VETERINARIANS in Singapore are forced to put down a rare white tiger at the national zoo to prevent it from suffering from its deteriorating health condition.
Local media reported the 17-year-old tiger called Omar had to be put down as its health took a turn for the worse.
Wildlife Reserves Singapore (WRS) in a statement said Omar was suffering from a type of skin cancer called melanoma, which keepers and veterinarians had monitored closely.
The WRS said the cancer had developed on Omar’s eyelid and that the team had also monitored for joint degeneration.
“Recent reassessment had seen worsening of his health and the difficult decision was made to euthanise him to prevent further deterioration of his quality of life,” it said, as quoted by Channel News Asia.
Omar arrived at the zoo on April 6, 2001 when he was only 19 months old. The tiger was born in captivity in Taman Safari, Indonesia.
Channel News Asia also quoted the WRS as saying tigers in the wild lived between 10 and 15 years on average while those living in captivity could live up to 16 to 20 years on average.
“We will miss Omar, and our thoughts and appreciation go especially to his caregivers, who for so many years took such great care of him,” WRS said.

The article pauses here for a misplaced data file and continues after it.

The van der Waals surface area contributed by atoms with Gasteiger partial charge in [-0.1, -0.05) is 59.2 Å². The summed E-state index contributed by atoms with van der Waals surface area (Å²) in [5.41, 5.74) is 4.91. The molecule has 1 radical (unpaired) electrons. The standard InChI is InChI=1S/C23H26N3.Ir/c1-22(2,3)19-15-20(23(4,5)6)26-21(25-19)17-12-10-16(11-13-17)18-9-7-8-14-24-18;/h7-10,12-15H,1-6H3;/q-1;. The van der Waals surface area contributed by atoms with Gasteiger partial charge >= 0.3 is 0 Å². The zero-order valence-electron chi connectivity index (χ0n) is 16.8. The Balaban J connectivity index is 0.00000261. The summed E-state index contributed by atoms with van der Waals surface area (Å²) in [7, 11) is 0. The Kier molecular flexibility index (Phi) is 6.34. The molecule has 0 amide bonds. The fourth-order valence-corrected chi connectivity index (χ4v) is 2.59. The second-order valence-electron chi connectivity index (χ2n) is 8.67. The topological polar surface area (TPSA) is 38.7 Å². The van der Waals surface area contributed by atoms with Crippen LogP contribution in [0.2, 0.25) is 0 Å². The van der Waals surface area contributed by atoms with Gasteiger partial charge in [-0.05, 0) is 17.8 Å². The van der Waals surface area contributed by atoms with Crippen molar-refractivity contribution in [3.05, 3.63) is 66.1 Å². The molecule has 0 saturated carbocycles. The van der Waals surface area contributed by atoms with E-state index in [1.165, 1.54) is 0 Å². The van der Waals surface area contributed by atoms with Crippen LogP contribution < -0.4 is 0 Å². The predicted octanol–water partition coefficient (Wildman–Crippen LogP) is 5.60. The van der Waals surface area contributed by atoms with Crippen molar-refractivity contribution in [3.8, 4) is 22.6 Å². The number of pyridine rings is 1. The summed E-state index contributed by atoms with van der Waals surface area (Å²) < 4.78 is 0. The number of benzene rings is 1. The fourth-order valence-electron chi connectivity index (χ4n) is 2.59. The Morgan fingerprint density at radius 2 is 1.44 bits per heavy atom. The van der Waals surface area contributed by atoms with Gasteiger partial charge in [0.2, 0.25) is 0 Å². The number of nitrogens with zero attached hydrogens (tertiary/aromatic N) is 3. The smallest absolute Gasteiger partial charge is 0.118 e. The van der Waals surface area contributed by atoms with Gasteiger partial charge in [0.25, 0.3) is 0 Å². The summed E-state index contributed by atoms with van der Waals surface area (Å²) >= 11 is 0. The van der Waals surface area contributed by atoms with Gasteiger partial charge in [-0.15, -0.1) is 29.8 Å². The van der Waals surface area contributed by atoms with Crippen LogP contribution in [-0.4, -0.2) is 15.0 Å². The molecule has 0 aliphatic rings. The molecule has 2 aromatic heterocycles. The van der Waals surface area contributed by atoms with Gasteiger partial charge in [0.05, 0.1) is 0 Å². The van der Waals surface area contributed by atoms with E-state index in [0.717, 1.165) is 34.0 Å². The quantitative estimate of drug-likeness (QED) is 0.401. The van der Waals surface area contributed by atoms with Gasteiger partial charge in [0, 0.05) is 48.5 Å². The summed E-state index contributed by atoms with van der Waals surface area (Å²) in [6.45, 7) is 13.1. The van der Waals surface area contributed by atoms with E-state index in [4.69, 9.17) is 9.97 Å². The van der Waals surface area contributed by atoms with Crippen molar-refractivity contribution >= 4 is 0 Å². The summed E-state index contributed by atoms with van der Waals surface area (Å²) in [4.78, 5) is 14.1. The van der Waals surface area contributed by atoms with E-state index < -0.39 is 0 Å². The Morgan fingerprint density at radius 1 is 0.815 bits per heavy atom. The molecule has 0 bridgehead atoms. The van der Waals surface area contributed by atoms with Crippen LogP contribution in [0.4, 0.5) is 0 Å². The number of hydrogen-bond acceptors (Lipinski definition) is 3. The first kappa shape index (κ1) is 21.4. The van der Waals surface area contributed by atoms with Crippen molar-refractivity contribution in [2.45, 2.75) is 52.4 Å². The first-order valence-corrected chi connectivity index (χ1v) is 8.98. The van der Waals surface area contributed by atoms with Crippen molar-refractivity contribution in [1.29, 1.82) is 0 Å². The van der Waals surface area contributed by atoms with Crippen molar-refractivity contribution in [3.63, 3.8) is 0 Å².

— Elizabeth Law (@lizzlaw_) 8 June 2017
Omar leaves behind two other white tigers at the zoo, a brother and sister named Pasha and Keysa.
According to the Straits Times, the three tigers made headlines in 2008 when they mauled to death a Malaysian zoo cleaner named Nordin Montong, 32.
However, authorities later ruled the incident as suicide in 2009 after finding the cleaner had deliberately entered the tiger enclosure and approached an advancing tiger.
The zoo consequently introduced safety measures following the tragedy such as installing emergency alarms and increasing patrols by zoo keepers and staff.
The three white tigers are a sub-species of the Bengal tiger – only one out of every 10,000 Bengal tigers are born without the pigment that usually makes their fur orange.
There are only 2,500 Bengal tigers left in the world. White tigers, native in South Asia, have not been seen in the wild for decades.
This story first appeared on Asian Correspondent.